By Beaux Yenchik, UGA Intern
For a man who has limited time to practice and play, one of Davis Park’s PGA Assistant Professionals has learned to make due by qualifying for one of the biggest stages in golf.
Bayonet and Black Horse Golf Course, located on the Monterey Peninsula in the state of California, played host to the 2018 PGA Professional Championship – consisting of 312 PGA Professionals looking to qualify for the PGA Championship at Bellerive Country Club in St. Louis. Utah’s Zach Johnson – not to be confused with that “other guy” – was one of 20 players to claim a spot in the season’s last major. Johnson, who self-proclaimed to have a “boring game,” finished tied for 12th with a 2-over-par 290.
The 35-year-old pro from Farmington – as a working professional – said he still loves to “play and compete” when given the opportunity to do so. Teaching multiple lessons during the week, along with his responsibilities in the shop, Johnson finds little time during the week to hit balls at the range or even play. With baby No. 2 on the way, Johnson has the mentality of “work first, play second.”
Because golf can be a difficult game to dedicate 100 percent of one's time and energy, Johnson has somehow found a way to make it work. One will find Johnson traveling to local tournaments around the state to pick up a few extra bucks and bragging rights amongst colleagues when time permits.
For anyone who is in the golf business or sees someone who is, knows the lifestyle can be difficult. Days are from sun up to sun down, sometimes seven days a week. Yet, Johnson said he still “enjoys the profession.”
Having succeeded last September at the Utah PGA Section Championship – hosted at Toana Vista Golf Course in Wendover, Nevada – Johnson used this local qualifier to advance to Seaside, California as his opportunity to qualify to play with the big boys: Patrick Reed, Rickie Fowler, Justin Rose, etc. in August.
The 312-player field was no slouch in competition either for the Davis County star. Johnson described his competition to be the best “top club pros, past veterans and off-and-on tour card holders.”
The coast-line venue proved to be a difficult test over the 72 holes of golf played – having a cut after rounds two and three as the field was cut down to 90 and 70 players.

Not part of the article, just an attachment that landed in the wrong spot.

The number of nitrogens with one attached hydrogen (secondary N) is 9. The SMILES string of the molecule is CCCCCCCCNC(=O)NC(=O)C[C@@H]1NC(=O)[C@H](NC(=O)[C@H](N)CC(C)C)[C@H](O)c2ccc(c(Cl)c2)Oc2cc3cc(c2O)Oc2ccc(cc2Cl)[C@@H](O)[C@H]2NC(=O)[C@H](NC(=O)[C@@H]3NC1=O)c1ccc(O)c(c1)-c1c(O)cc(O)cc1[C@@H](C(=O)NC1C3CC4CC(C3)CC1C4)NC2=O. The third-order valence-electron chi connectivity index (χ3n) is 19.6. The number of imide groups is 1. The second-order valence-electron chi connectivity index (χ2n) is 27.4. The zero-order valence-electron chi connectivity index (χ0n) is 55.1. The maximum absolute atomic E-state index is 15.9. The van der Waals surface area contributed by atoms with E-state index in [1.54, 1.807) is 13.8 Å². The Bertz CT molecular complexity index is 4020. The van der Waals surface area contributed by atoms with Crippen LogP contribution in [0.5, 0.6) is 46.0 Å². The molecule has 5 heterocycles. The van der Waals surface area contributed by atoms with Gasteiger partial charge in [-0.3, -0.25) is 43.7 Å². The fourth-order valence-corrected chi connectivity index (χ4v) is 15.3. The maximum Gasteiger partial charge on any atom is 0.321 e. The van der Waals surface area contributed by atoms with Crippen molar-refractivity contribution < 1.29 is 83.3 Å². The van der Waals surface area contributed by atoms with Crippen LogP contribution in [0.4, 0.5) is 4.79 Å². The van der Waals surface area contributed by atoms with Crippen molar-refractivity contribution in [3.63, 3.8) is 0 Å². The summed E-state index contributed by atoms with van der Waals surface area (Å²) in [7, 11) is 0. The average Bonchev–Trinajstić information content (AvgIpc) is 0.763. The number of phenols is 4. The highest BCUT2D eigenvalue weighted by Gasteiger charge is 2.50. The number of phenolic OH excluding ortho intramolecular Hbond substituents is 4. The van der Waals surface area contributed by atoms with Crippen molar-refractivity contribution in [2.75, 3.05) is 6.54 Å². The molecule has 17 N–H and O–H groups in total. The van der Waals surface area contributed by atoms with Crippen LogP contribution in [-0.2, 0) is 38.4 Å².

With a constant breeze zipping in from the Pacific Ocean, Johnson knew his game was well suited for those types of conditions. As someone who consistently hits the ball straight, playing from the fairways instead of the rough, was crucial to his success, especially when most of the greens required precise iron shots due to having a heavy dosage of slope.
Because the “course did not give up a lot of birdies,” Johnson did his best as he stuck to his game plan and “[accepted] what he can and can’t do.” Posting rounds of 70-73-75-72 (+2), Johnson finished just one shot ahead of those tied for the final qualifying spots at 3 over par.
Following his solid performance, Johnson received nothing but support for what he had accomplished and also well wishes at the PGA Championship. As he pulled his phone out of his bag after his final round, Johnson said he had 50 plus text messages from people back home – talk about a small-knit community who supports its local golfers.
Johnson even heard from the PGA Star who shares his same name: “Good luck 2 my fellow Zach Johnson at #PGAProChamp & qualifying for ’15 @PGAChampionship. The more Zach Johnson’s in the field, the better!”
Now, looking forward to the big date next month, life goes back to normal for Johnson – teaching, working in the pro shop, spending time with his family, and having limited time to practice. With no expectations going into the PGA Championship, Johnson plans to “stick to what he’s been doing” and have fun along the way.
In describing his emotions for this momentuous occasion, Johnson said he “can’t simulate or emulate the feelings” he might experience there. With no way to prepare for those feelings, all Johnson said he can do is play in more tournaments and take what comes his way.
Zach, from all of us here at the Utah Golf Association and any others who are following your journey, good luck!